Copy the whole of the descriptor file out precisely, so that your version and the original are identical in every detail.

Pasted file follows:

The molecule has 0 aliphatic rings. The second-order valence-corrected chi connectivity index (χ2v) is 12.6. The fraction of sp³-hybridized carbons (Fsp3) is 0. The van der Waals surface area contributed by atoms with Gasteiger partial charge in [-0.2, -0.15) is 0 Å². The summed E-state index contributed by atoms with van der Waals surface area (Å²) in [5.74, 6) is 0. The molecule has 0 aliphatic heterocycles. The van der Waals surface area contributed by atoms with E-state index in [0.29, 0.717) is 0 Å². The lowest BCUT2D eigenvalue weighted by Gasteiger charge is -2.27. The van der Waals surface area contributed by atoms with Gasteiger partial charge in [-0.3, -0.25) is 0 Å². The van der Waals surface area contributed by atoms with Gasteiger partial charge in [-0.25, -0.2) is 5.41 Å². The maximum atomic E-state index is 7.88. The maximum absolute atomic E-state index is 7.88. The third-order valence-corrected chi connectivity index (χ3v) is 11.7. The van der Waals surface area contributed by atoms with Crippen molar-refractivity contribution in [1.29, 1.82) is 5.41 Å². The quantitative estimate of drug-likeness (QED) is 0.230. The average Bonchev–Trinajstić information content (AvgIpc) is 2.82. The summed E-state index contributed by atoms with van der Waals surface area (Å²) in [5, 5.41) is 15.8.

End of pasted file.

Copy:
The molecule has 0 aliphatic rings. The second-order valence-corrected chi connectivity index (χ2v) is 12.6. The fraction of sp³-hybridized carbons (Fsp3) is 0. The van der Waals surface area contributed by atoms with Gasteiger partial charge in [-0.2, -0.15) is 0 Å². The summed E-state index contributed by atoms with van der Waals surface area (Å²) in [5.74, 6) is 0. The molecule has 0 aliphatic heterocycles. The van der Waals surface area contributed by atoms with E-state index in [0.29, 0.717) is 0 Å². The lowest BCUT2D eigenvalue weighted by Gasteiger charge is -2.27. The van der Waals surface area contributed by atoms with Gasteiger partial charge in [-0.3, -0.25) is 0 Å². The van der Waals surface area contributed by atoms with Gasteiger partial charge in [-0.25, -0.2) is 5.41 Å². The maximum atomic E-state index is 7.88. The maximum absolute atomic E-state index is 7.88. The third-order valence-corrected chi connectivity index (χ3v) is 11.7. The van der Waals surface area contributed by atoms with Crippen molar-refractivity contribution in [1.29, 1.82) is 5.41 Å². The quantitative estimate of drug-likeness (QED) is 0.230. The average Bonchev–Trinajstić information content (AvgIpc) is 2.82. The summed E-state index contributed by atoms with van der Waals surface area (Å²) in [5, 5.41) is 15.8.